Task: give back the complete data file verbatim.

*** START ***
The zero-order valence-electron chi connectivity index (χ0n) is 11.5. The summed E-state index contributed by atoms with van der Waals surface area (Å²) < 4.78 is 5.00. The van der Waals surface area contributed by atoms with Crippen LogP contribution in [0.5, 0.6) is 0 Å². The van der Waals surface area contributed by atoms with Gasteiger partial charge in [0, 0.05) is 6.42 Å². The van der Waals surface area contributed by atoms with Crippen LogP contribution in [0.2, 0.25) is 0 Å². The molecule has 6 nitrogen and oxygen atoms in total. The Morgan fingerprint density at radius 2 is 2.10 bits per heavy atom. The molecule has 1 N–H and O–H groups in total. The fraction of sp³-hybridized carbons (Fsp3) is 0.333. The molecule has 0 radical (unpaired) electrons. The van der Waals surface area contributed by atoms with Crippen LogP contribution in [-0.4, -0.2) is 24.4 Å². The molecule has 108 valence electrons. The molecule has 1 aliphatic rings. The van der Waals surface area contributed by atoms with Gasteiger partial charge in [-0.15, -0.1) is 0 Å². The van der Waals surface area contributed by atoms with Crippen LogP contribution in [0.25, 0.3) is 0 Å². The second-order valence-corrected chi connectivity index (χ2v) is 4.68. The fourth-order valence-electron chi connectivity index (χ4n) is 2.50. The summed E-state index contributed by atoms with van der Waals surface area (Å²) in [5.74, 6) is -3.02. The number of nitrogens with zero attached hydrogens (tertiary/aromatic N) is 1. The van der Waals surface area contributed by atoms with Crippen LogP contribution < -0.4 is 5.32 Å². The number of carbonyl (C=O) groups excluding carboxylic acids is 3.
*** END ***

The zero-order valence-electron chi connectivity index (χ0n) is 11.5. The summed E-state index contributed by atoms with van der Waals surface area (Å²) < 4.78 is 5.00. The van der Waals surface area contributed by atoms with Crippen LogP contribution in [0.5, 0.6) is 0 Å². The van der Waals surface area contributed by atoms with Gasteiger partial charge in [0, 0.05) is 6.42 Å². The van der Waals surface area contributed by atoms with Crippen LogP contribution in [0.2, 0.25) is 0 Å². The molecule has 6 nitrogen and oxygen atoms in total. The Morgan fingerprint density at radius 2 is 2.10 bits per heavy atom. The molecule has 1 N–H and O–H groups in total. The fraction of sp³-hybridized carbons (Fsp3) is 0.333. The molecule has 0 radical (unpaired) electrons. The van der Waals surface area contributed by atoms with Crippen LogP contribution in [-0.4, -0.2) is 24.4 Å². The molecule has 108 valence electrons. The molecule has 1 aliphatic rings. The van der Waals surface area contributed by atoms with Gasteiger partial charge in [-0.15, -0.1) is 0 Å². The van der Waals surface area contributed by atoms with Crippen LogP contribution in [0.25, 0.3) is 0 Å². The second-order valence-corrected chi connectivity index (χ2v) is 4.68. The fourth-order valence-electron chi connectivity index (χ4n) is 2.50. The summed E-state index contributed by atoms with van der Waals surface area (Å²) in [5.74, 6) is -3.02. The number of nitrogens with zero attached hydrogens (tertiary/aromatic N) is 1. The van der Waals surface area contributed by atoms with Crippen LogP contribution < -0.4 is 5.32 Å². The number of carbonyl (C=O) groups excluding carboxylic acids is 3.